On Friday, the Boston Globe allowed former Massachusetts Senator and current Secretary of State John Kerry to publish an op-ed piece defending the United States’ actions against the Islamic State (IS) entitled, “Under US leadership, world will defeat ISIS.” Air strikes and increased ground support have begun in earnest since President Obama announced on September 10 that the United States would be expanding its efforts to combat IS in both Iraq and Syria.
Needless to say, the op-ed is just the latest carefully-worded piece of propaganda from the Obama administration, filled with contradictions and patronizing rhetoric characterized by fear-mongering and equivocation.
You don’t have to be a hippie peacenik, leftist anti-imperialist, or libertarian isolationist to sift through the bullshit and understand that this latest Middle East intervention is nothing more than a continuation of militarist, Bush-era policies that would keep us in a state of perpetual war for the remainder of our lifetimes.
From the op-ed:
“The United States has long faced threats from a lethal brand of terrorism that perverts one of world’s great religions. We have been relentless in targeting Al Qaeda and its affiliates, but the Islamic State, also known as ISIS or ISIL, now poses a profound and unique threat to the entire world.
What we are confronting is nothing less than a violent extremist enterprise. It has employed violence, intimidation, and genocidal brutality to impose its will across large swaths of Syria and Iraq. The Islamic State controls more territory than Al Qaeda ever has, which means it has access to money on an unprecedented scale to finance its mayhem.”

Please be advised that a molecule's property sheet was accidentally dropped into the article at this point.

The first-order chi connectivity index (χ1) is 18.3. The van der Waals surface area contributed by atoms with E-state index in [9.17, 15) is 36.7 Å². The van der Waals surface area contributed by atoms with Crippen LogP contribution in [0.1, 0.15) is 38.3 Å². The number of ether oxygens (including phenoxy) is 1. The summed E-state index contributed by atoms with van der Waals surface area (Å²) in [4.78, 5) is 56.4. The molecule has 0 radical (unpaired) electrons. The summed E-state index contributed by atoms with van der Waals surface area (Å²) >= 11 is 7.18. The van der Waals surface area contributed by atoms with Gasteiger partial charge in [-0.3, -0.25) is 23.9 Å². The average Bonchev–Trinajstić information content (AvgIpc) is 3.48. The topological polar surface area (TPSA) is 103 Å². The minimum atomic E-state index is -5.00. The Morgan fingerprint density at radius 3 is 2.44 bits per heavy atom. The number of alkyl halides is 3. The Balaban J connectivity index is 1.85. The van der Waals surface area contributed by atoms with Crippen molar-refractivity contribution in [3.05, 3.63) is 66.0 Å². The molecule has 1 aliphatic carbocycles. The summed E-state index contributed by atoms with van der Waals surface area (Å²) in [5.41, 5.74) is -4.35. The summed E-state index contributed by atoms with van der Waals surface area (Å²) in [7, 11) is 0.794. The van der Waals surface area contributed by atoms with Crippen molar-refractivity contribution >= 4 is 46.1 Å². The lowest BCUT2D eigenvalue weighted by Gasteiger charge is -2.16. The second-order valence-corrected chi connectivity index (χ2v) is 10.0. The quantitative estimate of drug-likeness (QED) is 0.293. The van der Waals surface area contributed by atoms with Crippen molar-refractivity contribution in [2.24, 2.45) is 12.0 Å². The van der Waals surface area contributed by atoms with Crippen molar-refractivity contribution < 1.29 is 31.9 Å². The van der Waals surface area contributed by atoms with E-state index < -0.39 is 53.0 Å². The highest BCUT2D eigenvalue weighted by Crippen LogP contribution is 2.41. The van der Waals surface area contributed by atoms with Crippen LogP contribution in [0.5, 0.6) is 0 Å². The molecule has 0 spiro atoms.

This is all true – except that even President Obama admitted in his own statement two weeks ago that IS, though indeed uniquely brutal and indefensible, poses no direct threat to the United States. IS does actually endanger the countries that surround Syria and Iraq, but to say that they pose a “threat to the entire world” is at best an exaggeration and at worst a lie.
Does the Obama administration even see the irony in the fact that it rose to power largely as a reaction to the warmongering of the Bush years, yet has mostly continued a slightly lesser version of those same policies?
Could the Islamic State pose a threat to the United States and the rest of the world someday? Maybe, but who really knows? Perceived or hypothetical threats are not a legitimate basis for foreign intervention, let alone war. But our government has proven once again that it will not hesitate to intervene in foreign affairs and conduct war under almost any circumstance, with no regard for democracy, morality, legality or the Constitution.
“With American leadership, the world is responding with a unity that shows these criminals that we will not allow them to divide us or force their nihilistic vision on helpless people, regardless of ethnicity, religion, or nationality. On Wednesday, the United Nations Security Council unanimously passed a resolution condemning the gross abuses carried out by the Islamic State in Syria and Iraq.”
Secretary Kerry forgot to mention that the Security Council, though they did unanimously condemn IS, did not pass a resolution in support of the US-led war against them.
The administration’s continued insistence on labeling IS as “nihilistic” is also misleading and problematic. The Globe itself recently published an article correctly claiming that the Islamic State is anything but nihilistic:
“[Nihilism] is most often defined as the conviction that no conviction—religious, metaphysical, or moral—is possible. Its original associations were not with any perceived barbarism in non-Western societies, but to the spiritual decadence and rudderlessness of the West. By withdrawing the promise of heaven and the threat of hell, nihilism threw life on earth into relief, making us responsible for our own deeds.